Date of Award

Spring 5-15-2020

Author's School

McKelvey School of Engineering

Author's Department

Biomedical Engineering

Degree Name

Doctor of Philosophy (PhD)

Degree Type



Photoacoustic Imaging (PAI) as an imaging method in biomedical research can provide high spatial resolution, various contrasts, great detection sensitivity, and deep penetration. These advantages are attributed to the combination of optical excitation and acoustic detection, which releases PAI from the ballistic limit faced by other optical imaging technique with high spatial resolution. In this dissertation, we aim to apply this technique to understand the connective tissue remodeling that is a ubiquitous physiological change in various medical complications.Chapter 1 elaborates the mechanism of PAI as well as the motivation of my dissertation.In Chapter 2, I introduce a new contrast mechanism for PAI, developed during this research. This contrast mechanism enables PAI to image the alignment of collagen fibers that make up connective tissue. Furthermore, the novel imaging method can measure both the amplitude of tissueճ dichroism and the orientation of the optic axis of uniaxial dichroic tissue. I experimentally demonstrate the performance of this method by imaging ex vivo connective tissue inside scattering media and successfully detect the orientation of the optic axis of uniaxial dichroic materials beyond the ballistic limit. The results show that the proposed method will extend the capability of PAI to imaging tissue absorption anisotropy.Chapter 3 describes the development of a transvaginal acoustic-resolution photoacoustic endoscope. The endoscope is 20 mm in diameter, rigid, and side-scanning. The scan is driven by a servo motor which provides a 10 Hz B-scan frame rate with a 30 scanning angle. I demonstrate the performance in phantom, ex vivo, and in vivo experiments. This device will be useful for monitoring physiological change associated with variation of blood oxygenation.Chapter 4 introduces a new method to quantify tissue hydration by measuring near-infrared spectra. I first demonstrate this method in hydrogel phantoms as an analog of connective tissue. Then, I apply this method to pregnant women in vivo, and observe an increase in the water content of the cervix throughout pregnancy. The application of this technique in healthcare may advance our understanding of connective tissue remodeling.Chapter 5 presents a transvaginal fast-scanning optical-resolution photoacoustic endoscope with a 250 Hz B-scan rate over a 3 mm scanning range. Using this modality, I not only illustrate the morphological differences of vasculatures among human tissues, but also show the longitudinal and cross-sectional differences of cervical vasculatures in pregnant women. This technology is promising for screening the visceral pathological changes associated with angiogenesis.In chapter 6, I show how the tissue oxygenation, hydration, and vascularity change with cervical remodeling through pregnancy. In the study, I observe an overall increase of tissue hydration. In contrast, the tissue oxygenation does not change much. As future work, a systematic study illustrating the role of cervical remodeling in complications of preterm labor should focus on high-risk populations.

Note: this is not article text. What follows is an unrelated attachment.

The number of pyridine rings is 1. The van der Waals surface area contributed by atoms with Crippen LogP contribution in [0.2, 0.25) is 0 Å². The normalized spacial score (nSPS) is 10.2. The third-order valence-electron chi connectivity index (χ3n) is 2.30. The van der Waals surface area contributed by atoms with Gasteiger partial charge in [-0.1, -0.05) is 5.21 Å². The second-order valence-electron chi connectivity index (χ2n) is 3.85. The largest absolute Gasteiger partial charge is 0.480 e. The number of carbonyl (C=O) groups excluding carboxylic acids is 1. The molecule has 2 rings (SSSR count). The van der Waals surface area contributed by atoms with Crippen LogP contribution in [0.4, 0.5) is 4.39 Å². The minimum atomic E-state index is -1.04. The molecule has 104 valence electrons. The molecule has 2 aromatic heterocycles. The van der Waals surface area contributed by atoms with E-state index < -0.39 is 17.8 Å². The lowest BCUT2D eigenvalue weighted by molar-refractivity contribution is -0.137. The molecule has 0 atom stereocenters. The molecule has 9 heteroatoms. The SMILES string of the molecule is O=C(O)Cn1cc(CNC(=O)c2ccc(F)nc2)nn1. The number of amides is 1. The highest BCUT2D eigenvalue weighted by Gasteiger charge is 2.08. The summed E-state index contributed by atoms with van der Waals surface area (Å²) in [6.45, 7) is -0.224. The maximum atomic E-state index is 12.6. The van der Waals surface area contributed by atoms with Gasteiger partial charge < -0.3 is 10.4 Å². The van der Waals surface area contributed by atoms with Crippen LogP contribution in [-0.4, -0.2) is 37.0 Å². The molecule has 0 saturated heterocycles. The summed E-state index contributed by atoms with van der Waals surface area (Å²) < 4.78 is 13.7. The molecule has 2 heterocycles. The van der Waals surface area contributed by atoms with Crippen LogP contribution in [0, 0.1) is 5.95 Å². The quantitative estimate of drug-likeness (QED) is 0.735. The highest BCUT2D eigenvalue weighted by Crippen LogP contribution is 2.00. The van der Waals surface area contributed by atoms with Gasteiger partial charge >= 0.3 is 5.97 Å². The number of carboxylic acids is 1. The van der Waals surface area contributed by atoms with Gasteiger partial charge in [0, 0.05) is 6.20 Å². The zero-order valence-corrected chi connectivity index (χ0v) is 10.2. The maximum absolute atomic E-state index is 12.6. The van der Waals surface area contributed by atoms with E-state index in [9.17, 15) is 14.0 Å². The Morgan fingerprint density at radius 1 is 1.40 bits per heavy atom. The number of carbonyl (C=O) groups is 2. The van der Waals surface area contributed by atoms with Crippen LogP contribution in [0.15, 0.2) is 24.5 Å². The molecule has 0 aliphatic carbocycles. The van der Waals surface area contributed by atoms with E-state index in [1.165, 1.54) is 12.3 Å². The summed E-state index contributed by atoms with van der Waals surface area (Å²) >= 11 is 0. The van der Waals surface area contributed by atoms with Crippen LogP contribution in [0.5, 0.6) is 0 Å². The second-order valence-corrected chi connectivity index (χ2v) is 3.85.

English (en)


Lihong Wang

Committee Members

Yong Wang, Quing Zhu, Chao Zhou, Molly Stout,


Permanent URL: https://doi.org/10.7936/45cm-k078